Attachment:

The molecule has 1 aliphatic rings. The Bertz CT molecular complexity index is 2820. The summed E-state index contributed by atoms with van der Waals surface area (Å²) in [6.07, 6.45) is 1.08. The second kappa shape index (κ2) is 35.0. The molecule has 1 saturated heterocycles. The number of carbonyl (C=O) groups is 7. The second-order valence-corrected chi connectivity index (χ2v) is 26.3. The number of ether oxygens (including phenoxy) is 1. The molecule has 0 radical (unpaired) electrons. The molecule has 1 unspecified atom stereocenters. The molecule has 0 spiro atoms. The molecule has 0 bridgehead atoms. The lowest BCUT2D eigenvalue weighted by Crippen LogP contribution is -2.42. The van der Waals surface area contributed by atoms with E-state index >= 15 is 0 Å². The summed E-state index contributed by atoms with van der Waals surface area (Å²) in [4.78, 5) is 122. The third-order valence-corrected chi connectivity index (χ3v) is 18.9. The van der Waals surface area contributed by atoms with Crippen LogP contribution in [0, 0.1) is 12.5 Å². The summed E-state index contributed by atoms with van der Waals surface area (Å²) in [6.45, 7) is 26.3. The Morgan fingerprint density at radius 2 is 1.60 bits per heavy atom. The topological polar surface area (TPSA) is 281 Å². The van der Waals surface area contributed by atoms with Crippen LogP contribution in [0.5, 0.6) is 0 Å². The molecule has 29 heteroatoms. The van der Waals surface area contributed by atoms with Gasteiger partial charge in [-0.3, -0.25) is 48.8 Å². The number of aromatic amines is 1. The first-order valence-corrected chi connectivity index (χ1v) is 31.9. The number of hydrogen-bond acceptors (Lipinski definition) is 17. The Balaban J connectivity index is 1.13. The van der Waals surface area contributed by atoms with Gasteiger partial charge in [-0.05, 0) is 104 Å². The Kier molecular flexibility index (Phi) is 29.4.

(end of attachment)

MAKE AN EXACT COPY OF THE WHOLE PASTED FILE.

The molecule has 1 aliphatic rings. The Bertz CT molecular complexity index is 2820. The summed E-state index contributed by atoms with van der Waals surface area (Å²) in [6.07, 6.45) is 1.08. The second kappa shape index (κ2) is 35.0. The molecule has 1 saturated heterocycles. The number of carbonyl (C=O) groups is 7. The second-order valence-corrected chi connectivity index (χ2v) is 26.3. The number of ether oxygens (including phenoxy) is 1. The molecule has 0 radical (unpaired) electrons. The molecule has 1 unspecified atom stereocenters. The molecule has 0 spiro atoms. The molecule has 0 bridgehead atoms. The lowest BCUT2D eigenvalue weighted by Crippen LogP contribution is -2.42. The van der Waals surface area contributed by atoms with E-state index >= 15 is 0 Å². The summed E-state index contributed by atoms with van der Waals surface area (Å²) in [4.78, 5) is 122. The third-order valence-corrected chi connectivity index (χ3v) is 18.9. The van der Waals surface area contributed by atoms with Crippen LogP contribution in [0, 0.1) is 12.5 Å². The summed E-state index contributed by atoms with van der Waals surface area (Å²) in [6.45, 7) is 26.3. The Morgan fingerprint density at radius 2 is 1.60 bits per heavy atom. The topological polar surface area (TPSA) is 281 Å². The van der Waals surface area contributed by atoms with Crippen LogP contribution in [0.5, 0.6) is 0 Å². The molecule has 29 heteroatoms. The van der Waals surface area contributed by atoms with Gasteiger partial charge in [-0.3, -0.25) is 48.8 Å². The number of aromatic amines is 1. The first-order valence-corrected chi connectivity index (χ1v) is 31.9. The number of hydrogen-bond acceptors (Lipinski definition) is 17. The Balaban J connectivity index is 1.13. The van der Waals surface area contributed by atoms with Gasteiger partial charge in [-0.05, 0) is 104 Å². The Kier molecular flexibility index (Phi) is 29.4.